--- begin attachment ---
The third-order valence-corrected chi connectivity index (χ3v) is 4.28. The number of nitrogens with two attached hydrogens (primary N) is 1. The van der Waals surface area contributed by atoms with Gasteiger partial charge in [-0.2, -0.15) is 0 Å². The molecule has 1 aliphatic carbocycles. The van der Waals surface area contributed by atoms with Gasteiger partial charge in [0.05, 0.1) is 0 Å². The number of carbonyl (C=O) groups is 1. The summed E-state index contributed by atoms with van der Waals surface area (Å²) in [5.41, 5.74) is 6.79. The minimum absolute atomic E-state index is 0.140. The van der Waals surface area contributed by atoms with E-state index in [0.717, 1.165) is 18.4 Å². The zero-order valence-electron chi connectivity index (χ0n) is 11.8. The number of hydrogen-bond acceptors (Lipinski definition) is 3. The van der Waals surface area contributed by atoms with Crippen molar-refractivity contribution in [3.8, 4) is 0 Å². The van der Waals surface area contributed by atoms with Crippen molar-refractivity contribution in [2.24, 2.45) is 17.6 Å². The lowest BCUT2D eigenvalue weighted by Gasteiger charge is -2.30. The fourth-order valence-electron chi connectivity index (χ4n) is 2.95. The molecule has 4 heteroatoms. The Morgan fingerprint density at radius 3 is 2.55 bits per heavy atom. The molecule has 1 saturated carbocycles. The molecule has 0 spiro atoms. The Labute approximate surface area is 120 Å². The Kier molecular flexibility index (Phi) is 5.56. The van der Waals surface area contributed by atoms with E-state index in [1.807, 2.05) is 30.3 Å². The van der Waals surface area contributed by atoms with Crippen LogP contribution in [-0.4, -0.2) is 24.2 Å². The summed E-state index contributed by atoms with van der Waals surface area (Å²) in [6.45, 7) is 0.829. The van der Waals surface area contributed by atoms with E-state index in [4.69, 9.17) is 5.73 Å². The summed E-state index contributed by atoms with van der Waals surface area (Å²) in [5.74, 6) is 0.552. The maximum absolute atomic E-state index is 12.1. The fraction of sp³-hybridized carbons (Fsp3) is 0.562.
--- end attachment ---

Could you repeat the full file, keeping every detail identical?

The third-order valence-corrected chi connectivity index (χ3v) is 4.28. The number of nitrogens with two attached hydrogens (primary N) is 1. The van der Waals surface area contributed by atoms with Gasteiger partial charge in [-0.2, -0.15) is 0 Å². The molecule has 1 aliphatic carbocycles. The van der Waals surface area contributed by atoms with Gasteiger partial charge in [0.05, 0.1) is 0 Å². The number of carbonyl (C=O) groups is 1. The summed E-state index contributed by atoms with van der Waals surface area (Å²) in [5.41, 5.74) is 6.79. The minimum absolute atomic E-state index is 0.140. The van der Waals surface area contributed by atoms with E-state index in [0.717, 1.165) is 18.4 Å². The zero-order valence-electron chi connectivity index (χ0n) is 11.8. The number of hydrogen-bond acceptors (Lipinski definition) is 3. The van der Waals surface area contributed by atoms with Crippen molar-refractivity contribution in [3.8, 4) is 0 Å². The van der Waals surface area contributed by atoms with Crippen molar-refractivity contribution in [2.24, 2.45) is 17.6 Å². The lowest BCUT2D eigenvalue weighted by Gasteiger charge is -2.30. The fourth-order valence-electron chi connectivity index (χ4n) is 2.95. The molecule has 4 heteroatoms. The Morgan fingerprint density at radius 3 is 2.55 bits per heavy atom. The molecule has 1 saturated carbocycles. The molecule has 0 spiro atoms. The Labute approximate surface area is 120 Å². The Kier molecular flexibility index (Phi) is 5.56. The van der Waals surface area contributed by atoms with E-state index in [1.807, 2.05) is 30.3 Å². The van der Waals surface area contributed by atoms with Crippen LogP contribution in [-0.4, -0.2) is 24.2 Å². The summed E-state index contributed by atoms with van der Waals surface area (Å²) in [6.45, 7) is 0.829. The van der Waals surface area contributed by atoms with E-state index in [4.69, 9.17) is 5.73 Å². The summed E-state index contributed by atoms with van der Waals surface area (Å²) in [5.74, 6) is 0.552. The maximum absolute atomic E-state index is 12.1. The fraction of sp³-hybridized carbons (Fsp3) is 0.562.